I remember my first mosh pit; Soundgarden, 1994, at the Verdun Auditorium, Montreal. I was 14 years old. Sure, I had no idea what to expect. Surrounded by enormous men with long hair, I was thinking, “What did I get myself into?” Soundgarden began their show with (of course) “Jesus Christ Pose” and the circle pit began. I fell; I was picked back up by a few awesome dudes, and brought to the side. I ended up sticking to the side for the rest of the show. That was my first experience. I gave it a shot, was helped when I was taken down, and kindly brought to the side to make sure I was not hurt. Today I have to ask, what happened?
I remember reading articles in former Montreal mags The Mirror, The Hour, and our local newspaper The Gazette about the “dangers” of mosh pits. These were stories of people getting ambushed, bodies getting crushed against fences at big festivals, and security doing their best to resolve these issues.
Luckily, for the most part at huge festivals, these things have improved drastically compared to back then. The unfortunate thing, however, is that if you are looking to check out a smaller show, there are not always barricaded areas for media personnel to do their jobs, and security has really, really lacked.
I experienced a brief ambush a few weeks ago at a Black Dahlia Murder show, during the set of one of my favourite hardcore bands, Harms Way. Three of these kids (what would be called ‘hardcore kids’) decided to start a fist fight as soon as Harms Way got on stage. Harms Way is an aggressive band. They’re music is brutal, their singer is huge and muscular; it definitely brings out the rage in some people. I get it. But for someone like me who was not even in the mosh pit (after my little Soundgarden experience, I choose to keep out of pits), these dudes decided to grab whoever was around and try to involve them in their fight, including myself and a few super tiny girls. A few scratches and bruises later, the security came in and took those guys away.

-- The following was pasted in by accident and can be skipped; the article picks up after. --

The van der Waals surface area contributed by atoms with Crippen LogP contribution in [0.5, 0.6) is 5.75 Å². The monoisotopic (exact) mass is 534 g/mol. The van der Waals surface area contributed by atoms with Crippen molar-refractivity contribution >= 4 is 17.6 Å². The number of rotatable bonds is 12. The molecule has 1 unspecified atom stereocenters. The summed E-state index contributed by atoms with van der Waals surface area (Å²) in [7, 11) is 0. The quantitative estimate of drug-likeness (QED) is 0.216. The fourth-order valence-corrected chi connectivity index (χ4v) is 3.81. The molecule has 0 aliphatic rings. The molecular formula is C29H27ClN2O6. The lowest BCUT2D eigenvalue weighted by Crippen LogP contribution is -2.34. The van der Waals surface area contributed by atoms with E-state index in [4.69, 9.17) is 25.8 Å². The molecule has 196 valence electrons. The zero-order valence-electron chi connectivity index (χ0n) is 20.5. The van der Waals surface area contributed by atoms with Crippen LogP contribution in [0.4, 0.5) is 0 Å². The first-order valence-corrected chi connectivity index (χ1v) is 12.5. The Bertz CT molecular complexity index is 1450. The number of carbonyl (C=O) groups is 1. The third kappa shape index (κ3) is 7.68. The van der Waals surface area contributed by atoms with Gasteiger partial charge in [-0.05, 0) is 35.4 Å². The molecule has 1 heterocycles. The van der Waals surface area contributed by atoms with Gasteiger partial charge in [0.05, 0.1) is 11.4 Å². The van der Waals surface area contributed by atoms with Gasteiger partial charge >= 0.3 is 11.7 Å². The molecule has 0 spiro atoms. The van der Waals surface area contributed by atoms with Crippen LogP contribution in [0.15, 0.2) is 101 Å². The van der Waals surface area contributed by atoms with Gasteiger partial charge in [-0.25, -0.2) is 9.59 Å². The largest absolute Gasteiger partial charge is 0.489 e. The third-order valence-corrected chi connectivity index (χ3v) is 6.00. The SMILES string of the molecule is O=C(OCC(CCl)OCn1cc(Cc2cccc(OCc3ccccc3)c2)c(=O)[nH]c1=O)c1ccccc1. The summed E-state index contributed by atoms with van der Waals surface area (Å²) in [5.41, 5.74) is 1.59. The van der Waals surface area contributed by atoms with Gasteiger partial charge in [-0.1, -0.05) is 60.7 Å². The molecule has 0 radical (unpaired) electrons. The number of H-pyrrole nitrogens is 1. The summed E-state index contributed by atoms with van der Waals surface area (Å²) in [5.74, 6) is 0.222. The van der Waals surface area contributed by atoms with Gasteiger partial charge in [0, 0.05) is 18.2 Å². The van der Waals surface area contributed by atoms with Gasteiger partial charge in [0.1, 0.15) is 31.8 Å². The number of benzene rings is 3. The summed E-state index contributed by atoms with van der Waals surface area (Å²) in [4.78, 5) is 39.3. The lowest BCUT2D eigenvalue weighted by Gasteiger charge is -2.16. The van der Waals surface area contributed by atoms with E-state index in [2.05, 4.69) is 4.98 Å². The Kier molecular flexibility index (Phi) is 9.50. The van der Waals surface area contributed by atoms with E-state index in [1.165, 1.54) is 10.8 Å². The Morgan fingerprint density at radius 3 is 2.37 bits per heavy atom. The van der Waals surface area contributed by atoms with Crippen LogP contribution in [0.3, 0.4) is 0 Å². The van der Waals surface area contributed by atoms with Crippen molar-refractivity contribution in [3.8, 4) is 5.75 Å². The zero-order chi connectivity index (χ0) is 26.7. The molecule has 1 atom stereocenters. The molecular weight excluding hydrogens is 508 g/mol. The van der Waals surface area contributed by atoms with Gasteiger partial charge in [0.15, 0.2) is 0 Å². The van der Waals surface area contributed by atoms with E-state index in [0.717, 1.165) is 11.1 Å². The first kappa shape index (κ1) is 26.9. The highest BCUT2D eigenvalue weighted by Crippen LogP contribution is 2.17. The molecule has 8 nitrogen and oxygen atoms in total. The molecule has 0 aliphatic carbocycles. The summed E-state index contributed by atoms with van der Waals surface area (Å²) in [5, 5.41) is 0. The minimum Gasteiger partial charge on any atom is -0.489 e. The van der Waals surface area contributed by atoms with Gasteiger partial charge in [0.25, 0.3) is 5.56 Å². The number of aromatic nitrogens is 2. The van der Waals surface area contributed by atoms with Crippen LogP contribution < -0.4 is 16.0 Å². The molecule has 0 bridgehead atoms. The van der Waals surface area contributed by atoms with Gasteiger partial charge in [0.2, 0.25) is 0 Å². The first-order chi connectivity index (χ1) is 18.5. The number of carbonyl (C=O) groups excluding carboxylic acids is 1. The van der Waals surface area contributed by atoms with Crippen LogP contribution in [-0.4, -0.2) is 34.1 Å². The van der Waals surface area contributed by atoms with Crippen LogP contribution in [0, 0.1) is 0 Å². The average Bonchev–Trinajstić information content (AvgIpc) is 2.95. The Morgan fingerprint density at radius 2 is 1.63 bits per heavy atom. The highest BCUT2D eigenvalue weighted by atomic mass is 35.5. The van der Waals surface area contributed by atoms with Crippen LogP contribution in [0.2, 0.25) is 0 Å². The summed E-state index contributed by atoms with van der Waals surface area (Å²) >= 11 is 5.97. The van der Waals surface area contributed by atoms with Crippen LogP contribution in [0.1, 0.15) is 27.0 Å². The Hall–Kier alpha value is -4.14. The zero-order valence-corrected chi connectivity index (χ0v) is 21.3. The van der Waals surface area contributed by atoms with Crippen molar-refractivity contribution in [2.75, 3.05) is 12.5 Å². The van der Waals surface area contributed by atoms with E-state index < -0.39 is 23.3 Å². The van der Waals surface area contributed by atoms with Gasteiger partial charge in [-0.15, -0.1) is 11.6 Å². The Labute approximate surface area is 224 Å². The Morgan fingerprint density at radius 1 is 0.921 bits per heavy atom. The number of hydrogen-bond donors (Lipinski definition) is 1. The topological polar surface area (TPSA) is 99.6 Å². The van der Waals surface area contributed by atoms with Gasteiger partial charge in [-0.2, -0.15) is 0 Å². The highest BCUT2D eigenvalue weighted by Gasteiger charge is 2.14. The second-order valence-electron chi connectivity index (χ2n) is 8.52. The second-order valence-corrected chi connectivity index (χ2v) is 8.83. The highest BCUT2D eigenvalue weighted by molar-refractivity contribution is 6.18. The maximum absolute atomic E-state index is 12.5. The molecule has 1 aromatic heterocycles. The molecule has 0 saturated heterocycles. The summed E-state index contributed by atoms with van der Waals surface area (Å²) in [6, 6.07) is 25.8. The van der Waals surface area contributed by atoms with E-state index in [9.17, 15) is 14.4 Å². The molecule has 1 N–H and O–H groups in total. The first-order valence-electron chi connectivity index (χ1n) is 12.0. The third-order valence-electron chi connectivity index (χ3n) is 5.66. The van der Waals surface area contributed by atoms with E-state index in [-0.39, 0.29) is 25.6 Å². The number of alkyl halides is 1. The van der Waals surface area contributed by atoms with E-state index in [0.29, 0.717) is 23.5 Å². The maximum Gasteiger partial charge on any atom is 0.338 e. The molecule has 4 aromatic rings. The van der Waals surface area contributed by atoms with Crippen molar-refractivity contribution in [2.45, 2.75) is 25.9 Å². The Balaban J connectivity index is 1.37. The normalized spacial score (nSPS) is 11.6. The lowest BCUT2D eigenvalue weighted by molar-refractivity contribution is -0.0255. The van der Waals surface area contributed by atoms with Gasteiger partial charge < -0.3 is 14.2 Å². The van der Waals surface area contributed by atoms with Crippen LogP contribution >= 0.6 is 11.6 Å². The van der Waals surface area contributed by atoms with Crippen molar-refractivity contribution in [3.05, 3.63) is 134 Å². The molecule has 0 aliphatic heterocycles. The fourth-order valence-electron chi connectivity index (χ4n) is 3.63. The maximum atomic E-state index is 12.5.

A few days later at an Atreyu show, Bucketlist photographer Stacy Basque got hit in the face while she was trying to do her job and take photos of the band. The person who hit her did not even look back and apologize, nor did security protect her. It is with some surprise that pits have definitely got a lot more violent, and it doesn’t seem like it’s going to get any better.
If there is no photo pit for media, and no barricades, there will be violence; some have had cameras punched in, faces punched in, or gotten bruised up as a result.
I am completely not against people wanting to have a good time in the pit. But if you’re going to do Kung Fu moves at a hardcore show, or if you’re going to grab people to push around, please be aware of your surroundings. Be cautious. STAY IN THE PIT. If you think I’m lame in bringing this up, you can have your little tantrum. I don’t really care. I’m just tired of people getting carried away in thinking that this is their chance to start a fight. Mosh pits are meant for people to enjoy the music in a physical way, with respect towards one another.
Written by Liz Imperiale
*edited by Kate Erickson